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The close relationship between diet and oral health is well-established, with a wealth of information demonstrating the impact that diet has on dental diseases, in particular dental caries and erosion.1-3 Dental caries occurs when bacteria in the oral cavity metabolize fermentable carbohydrates and organic acids are produced, causing demineralization of hard tooth structure.1 This process depends on the presence of fermentable carbohydrates, thus being directly associated with diet. While dental caries incidence in Australia has decreased significantly over the last 30 years, this trend seems to have reached a plateau, and the caries incidence in many population subgroups remains unacceptably high.4 Early childhood caries (ECC) is particularly concerning as it is characterized by severe, rampant caries in the teeth of young children and is closely associated with infant feeding practices.5 Dental erosion is the loss of hard tooth structure due to acid destruction, the most common cause being dietary acids.1 Dental erosion appears to be a growing issue, and it has been hypothesized that this rise in prevalence is due to an increased consumption of acidic drinks.6 As well as contributing to the development of oral health problems, diet also has a direct effect on general health. Poor diet has been shown to contribute to systemic health problems such as obesity, diabetes, and cardiovascular disease.7 With an increasing body of evidence linking oral health to general health, the issue of diet and oral health is a major concern for dental professionals and should become a major focus in the treatment of patients.8
Watt et al suggest that dietary advice is likely to be more effective if a team approach is adopted.9 Dental hygienists traditionally have a preventive role on the dental team and may be ideally suited to providing dietary advice. While dentists often face time constraints, dental hygienists commonly see patients for longer appointments on a somewhat regular basis, which puts them in an ideal position to assess patients’ dietary habits and to provide appropriate advice.10 A recent study examining the attitudes of dental hygienists in North Carolina established that 95% of respondents believed that dental hygienists should play a role in helping patients make dietary changes.11 Interestingly, a study investigating the self-reported dietary counseling practices of Oregon dental hygienists observed that only 53% of dental hygienists provided any dietary advice to patients.10 These results were reiterated by a more recent survey of Maryland dental hygienists which established that nutritional counseling was only provided by 65% of respondents in the prevention of ECC.12 These results are concerning, considering the crucial role that diet plays in the development of ECC.13 It appears that while the majority of dental hygienists agree that they should have a role in providing dietary education it is implemented infrequently in practice.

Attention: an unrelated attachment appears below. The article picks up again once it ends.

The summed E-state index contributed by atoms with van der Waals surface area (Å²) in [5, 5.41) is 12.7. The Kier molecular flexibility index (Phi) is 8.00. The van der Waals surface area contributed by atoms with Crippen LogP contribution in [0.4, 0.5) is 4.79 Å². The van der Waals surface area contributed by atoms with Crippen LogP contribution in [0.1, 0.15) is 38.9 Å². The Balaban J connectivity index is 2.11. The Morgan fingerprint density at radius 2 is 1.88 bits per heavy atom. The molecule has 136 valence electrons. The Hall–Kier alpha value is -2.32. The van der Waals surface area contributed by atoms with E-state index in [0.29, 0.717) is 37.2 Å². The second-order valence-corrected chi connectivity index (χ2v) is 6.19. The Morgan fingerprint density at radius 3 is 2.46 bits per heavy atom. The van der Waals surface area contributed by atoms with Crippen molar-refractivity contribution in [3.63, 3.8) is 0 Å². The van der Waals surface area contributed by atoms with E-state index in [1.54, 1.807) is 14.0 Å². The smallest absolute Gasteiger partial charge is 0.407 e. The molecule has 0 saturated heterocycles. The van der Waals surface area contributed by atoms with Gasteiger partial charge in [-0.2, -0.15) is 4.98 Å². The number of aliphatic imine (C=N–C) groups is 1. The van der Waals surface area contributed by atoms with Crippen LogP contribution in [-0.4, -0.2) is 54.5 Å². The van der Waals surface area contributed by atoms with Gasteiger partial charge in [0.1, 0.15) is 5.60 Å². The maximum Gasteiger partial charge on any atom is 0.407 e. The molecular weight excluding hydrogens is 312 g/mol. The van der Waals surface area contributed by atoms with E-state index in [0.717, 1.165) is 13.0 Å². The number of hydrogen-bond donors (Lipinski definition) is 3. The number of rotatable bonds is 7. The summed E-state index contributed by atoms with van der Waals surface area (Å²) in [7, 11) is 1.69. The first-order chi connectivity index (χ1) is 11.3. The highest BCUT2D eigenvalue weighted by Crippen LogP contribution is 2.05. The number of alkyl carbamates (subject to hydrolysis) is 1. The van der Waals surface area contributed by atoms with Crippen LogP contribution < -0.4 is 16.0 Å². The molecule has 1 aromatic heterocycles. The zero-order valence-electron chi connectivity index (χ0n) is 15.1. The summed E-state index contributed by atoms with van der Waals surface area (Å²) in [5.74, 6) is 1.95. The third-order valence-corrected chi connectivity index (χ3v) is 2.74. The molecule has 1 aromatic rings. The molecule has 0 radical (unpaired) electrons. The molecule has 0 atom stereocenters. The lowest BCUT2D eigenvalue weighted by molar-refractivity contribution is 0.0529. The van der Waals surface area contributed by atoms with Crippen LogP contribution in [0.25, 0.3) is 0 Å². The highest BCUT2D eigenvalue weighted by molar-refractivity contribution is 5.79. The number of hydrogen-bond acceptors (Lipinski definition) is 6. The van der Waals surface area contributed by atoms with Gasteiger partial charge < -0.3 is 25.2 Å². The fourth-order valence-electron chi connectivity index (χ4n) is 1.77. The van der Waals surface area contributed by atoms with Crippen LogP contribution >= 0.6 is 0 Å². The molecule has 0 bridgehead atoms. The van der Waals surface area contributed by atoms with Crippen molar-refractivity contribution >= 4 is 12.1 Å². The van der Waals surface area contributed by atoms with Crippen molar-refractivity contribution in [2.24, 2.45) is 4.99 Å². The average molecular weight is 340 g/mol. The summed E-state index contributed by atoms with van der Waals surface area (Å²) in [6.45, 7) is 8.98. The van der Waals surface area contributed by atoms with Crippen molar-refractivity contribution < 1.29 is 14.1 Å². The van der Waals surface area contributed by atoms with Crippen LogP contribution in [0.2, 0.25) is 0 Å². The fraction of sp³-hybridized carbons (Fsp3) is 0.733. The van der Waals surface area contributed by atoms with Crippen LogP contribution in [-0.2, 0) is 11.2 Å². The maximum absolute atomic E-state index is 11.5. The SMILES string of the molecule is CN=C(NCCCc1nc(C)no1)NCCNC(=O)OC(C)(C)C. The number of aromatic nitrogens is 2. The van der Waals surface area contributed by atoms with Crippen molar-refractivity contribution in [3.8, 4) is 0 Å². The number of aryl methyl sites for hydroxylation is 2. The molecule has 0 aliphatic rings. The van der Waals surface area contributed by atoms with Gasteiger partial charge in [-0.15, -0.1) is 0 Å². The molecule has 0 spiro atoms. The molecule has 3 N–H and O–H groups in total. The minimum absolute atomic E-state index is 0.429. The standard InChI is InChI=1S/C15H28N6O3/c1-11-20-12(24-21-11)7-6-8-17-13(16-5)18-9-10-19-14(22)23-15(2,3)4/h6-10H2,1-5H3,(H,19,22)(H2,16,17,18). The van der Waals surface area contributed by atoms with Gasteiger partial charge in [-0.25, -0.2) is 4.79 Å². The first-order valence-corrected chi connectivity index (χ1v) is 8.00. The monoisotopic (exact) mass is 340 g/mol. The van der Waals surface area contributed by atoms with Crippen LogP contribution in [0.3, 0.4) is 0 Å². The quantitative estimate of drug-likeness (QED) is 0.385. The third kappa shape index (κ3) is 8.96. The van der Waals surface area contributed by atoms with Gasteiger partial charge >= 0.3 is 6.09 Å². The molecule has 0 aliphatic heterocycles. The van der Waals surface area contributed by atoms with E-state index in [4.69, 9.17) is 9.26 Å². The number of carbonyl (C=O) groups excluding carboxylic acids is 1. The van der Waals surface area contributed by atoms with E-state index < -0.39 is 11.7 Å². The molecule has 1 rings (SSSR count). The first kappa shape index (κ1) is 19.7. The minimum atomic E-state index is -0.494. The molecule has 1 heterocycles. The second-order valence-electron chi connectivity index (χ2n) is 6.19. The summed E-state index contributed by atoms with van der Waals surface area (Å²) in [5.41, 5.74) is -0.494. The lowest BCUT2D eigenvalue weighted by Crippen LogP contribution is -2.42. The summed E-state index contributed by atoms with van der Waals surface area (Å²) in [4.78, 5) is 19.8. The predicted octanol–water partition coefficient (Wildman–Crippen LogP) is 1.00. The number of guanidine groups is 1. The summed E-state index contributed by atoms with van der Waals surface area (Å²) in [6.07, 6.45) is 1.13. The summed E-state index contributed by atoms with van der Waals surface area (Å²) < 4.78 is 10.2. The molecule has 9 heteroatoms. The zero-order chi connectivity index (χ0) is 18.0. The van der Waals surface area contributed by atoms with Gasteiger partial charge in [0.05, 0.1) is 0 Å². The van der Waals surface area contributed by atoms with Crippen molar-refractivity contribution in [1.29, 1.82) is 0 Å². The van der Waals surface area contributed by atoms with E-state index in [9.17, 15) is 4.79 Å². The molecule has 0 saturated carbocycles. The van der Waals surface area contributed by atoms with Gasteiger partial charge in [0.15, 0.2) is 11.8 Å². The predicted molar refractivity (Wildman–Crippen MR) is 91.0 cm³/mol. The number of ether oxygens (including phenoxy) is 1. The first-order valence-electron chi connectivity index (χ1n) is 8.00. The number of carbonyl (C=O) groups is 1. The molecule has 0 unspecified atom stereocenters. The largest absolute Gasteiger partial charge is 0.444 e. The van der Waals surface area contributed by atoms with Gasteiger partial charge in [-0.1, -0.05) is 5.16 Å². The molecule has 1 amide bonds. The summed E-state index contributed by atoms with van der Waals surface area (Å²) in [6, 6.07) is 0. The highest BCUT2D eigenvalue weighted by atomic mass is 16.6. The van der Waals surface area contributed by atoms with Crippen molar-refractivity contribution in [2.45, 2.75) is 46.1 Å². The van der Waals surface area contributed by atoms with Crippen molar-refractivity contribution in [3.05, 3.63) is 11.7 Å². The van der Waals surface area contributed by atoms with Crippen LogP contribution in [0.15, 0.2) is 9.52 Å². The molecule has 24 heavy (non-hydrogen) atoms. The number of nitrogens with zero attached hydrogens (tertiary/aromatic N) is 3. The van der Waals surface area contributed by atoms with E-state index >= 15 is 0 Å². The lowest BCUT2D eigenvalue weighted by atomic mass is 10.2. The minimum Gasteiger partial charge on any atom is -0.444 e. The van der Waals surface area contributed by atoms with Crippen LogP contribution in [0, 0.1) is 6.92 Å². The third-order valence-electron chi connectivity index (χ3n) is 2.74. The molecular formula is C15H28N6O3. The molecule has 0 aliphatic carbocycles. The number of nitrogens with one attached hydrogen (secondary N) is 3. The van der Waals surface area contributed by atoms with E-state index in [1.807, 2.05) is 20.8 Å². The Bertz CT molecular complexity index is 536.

Despite the belief that they should be providing dietary advice, the infrequent provision of dietary advice by dental hygienists leads to the speculation that barriers exist to dietary advice provision. Research demonstrates that there is a correlation between the perceived extent of training and dental hygienists’ confidence in providing dietary advice.10,11 Therefore, it would be valuable to review the content and application of dental hygiene curricula to ensure that dental hygienists are adequately trained and experienced in dietary counseling. Barriers to the provision of dietary advice identified by dental hygienists include minimal observed financial gain, dietary advice not fitting into routine patient scheduling, and lack of financial reimbursements from health insurance companies.10 In addition to practice barriers, patient factors may also limit the frequency with which dietary advice is provided. Sarmadi et al reported that girls received dietary advice slightly more frequently than boys; however, this relationship was not significant.14 Minimal research has examined whether provision of dietary advice by dental hygienists is influenced by different patient factors such as age and gender.